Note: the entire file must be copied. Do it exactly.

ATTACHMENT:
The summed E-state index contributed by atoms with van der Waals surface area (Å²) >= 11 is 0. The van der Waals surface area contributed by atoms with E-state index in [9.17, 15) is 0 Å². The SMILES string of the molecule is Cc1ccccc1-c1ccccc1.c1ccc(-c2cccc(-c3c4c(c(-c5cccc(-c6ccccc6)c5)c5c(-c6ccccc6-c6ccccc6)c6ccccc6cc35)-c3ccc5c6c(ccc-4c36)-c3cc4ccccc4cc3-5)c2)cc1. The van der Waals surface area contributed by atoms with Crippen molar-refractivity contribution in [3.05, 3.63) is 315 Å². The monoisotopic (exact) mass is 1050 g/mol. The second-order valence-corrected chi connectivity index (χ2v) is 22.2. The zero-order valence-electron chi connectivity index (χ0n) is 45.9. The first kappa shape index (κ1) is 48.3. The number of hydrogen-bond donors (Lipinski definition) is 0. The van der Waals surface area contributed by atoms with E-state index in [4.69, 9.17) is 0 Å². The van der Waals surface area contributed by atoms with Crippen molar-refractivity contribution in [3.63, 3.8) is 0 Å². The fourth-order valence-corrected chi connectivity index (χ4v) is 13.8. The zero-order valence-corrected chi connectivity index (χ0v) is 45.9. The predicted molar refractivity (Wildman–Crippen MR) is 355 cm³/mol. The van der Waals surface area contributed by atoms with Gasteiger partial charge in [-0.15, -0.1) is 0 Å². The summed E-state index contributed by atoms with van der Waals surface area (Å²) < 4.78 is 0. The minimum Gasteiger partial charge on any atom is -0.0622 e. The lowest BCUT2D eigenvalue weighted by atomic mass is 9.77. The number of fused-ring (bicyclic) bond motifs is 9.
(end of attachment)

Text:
The summed E-state index contributed by atoms with van der Waals surface area (Å²) >= 11 is 0. The van der Waals surface area contributed by atoms with E-state index in [9.17, 15) is 0 Å². The SMILES string of the molecule is Cc1ccccc1-c1ccccc1.c1ccc(-c2cccc(-c3c4c(c(-c5cccc(-c6ccccc6)c5)c5c(-c6ccccc6-c6ccccc6)c6ccccc6cc35)-c3ccc5c6c(ccc-4c36)-c3cc4ccccc4cc3-5)c2)cc1. The van der Waals surface area contributed by atoms with Crippen molar-refractivity contribution in [3.05, 3.63) is 315 Å². The monoisotopic (exact) mass is 1050 g/mol. The second-order valence-corrected chi connectivity index (χ2v) is 22.2. The zero-order valence-electron chi connectivity index (χ0n) is 45.9. The first kappa shape index (κ1) is 48.3. The number of hydrogen-bond donors (Lipinski definition) is 0. The van der Waals surface area contributed by atoms with E-state index in [4.69, 9.17) is 0 Å². The van der Waals surface area contributed by atoms with Crippen molar-refractivity contribution in [3.63, 3.8) is 0 Å². The fourth-order valence-corrected chi connectivity index (χ4v) is 13.8. The zero-order valence-corrected chi connectivity index (χ0v) is 45.9. The predicted molar refractivity (Wildman–Crippen MR) is 355 cm³/mol. The van der Waals surface area contributed by atoms with Gasteiger partial charge in [-0.15, -0.1) is 0 Å². The summed E-state index contributed by atoms with van der Waals surface area (Å²) < 4.78 is 0. The minimum Gasteiger partial charge on any atom is -0.0622 e. The lowest BCUT2D eigenvalue weighted by atomic mass is 9.77. The number of fused-ring (bicyclic) bond motifs is 9.